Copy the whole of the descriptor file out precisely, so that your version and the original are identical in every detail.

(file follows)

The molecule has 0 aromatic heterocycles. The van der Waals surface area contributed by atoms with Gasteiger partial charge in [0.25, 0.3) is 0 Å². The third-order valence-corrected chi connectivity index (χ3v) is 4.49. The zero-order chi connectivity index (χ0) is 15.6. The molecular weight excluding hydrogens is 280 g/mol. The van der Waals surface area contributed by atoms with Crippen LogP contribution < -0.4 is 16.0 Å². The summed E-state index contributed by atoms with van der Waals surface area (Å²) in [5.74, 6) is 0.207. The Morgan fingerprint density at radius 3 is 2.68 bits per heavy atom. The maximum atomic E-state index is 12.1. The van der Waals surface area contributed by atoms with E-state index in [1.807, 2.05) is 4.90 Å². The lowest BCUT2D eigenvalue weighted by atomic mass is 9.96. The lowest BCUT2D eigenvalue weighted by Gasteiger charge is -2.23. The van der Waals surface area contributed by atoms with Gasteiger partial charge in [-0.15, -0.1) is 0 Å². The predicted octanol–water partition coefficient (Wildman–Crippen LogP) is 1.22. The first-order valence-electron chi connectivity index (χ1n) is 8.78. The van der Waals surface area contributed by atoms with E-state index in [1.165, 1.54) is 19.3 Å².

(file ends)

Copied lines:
The molecule has 0 aromatic heterocycles. The van der Waals surface area contributed by atoms with Gasteiger partial charge in [0.25, 0.3) is 0 Å². The third-order valence-corrected chi connectivity index (χ3v) is 4.49. The zero-order chi connectivity index (χ0) is 15.6. The molecular weight excluding hydrogens is 280 g/mol. The van der Waals surface area contributed by atoms with Crippen LogP contribution < -0.4 is 16.0 Å². The summed E-state index contributed by atoms with van der Waals surface area (Å²) in [5.74, 6) is 0.207. The Morgan fingerprint density at radius 3 is 2.68 bits per heavy atom. The maximum atomic E-state index is 12.1. The van der Waals surface area contributed by atoms with E-state index in [1.807, 2.05) is 4.90 Å². The lowest BCUT2D eigenvalue weighted by atomic mass is 9.96. The lowest BCUT2D eigenvalue weighted by Gasteiger charge is -2.23. The van der Waals surface area contributed by atoms with Gasteiger partial charge in [-0.15, -0.1) is 0 Å². The predicted octanol–water partition coefficient (Wildman–Crippen LogP) is 1.22. The first-order valence-electron chi connectivity index (χ1n) is 8.78. The van der Waals surface area contributed by atoms with E-state index in [1.165, 1.54) is 19.3 Å².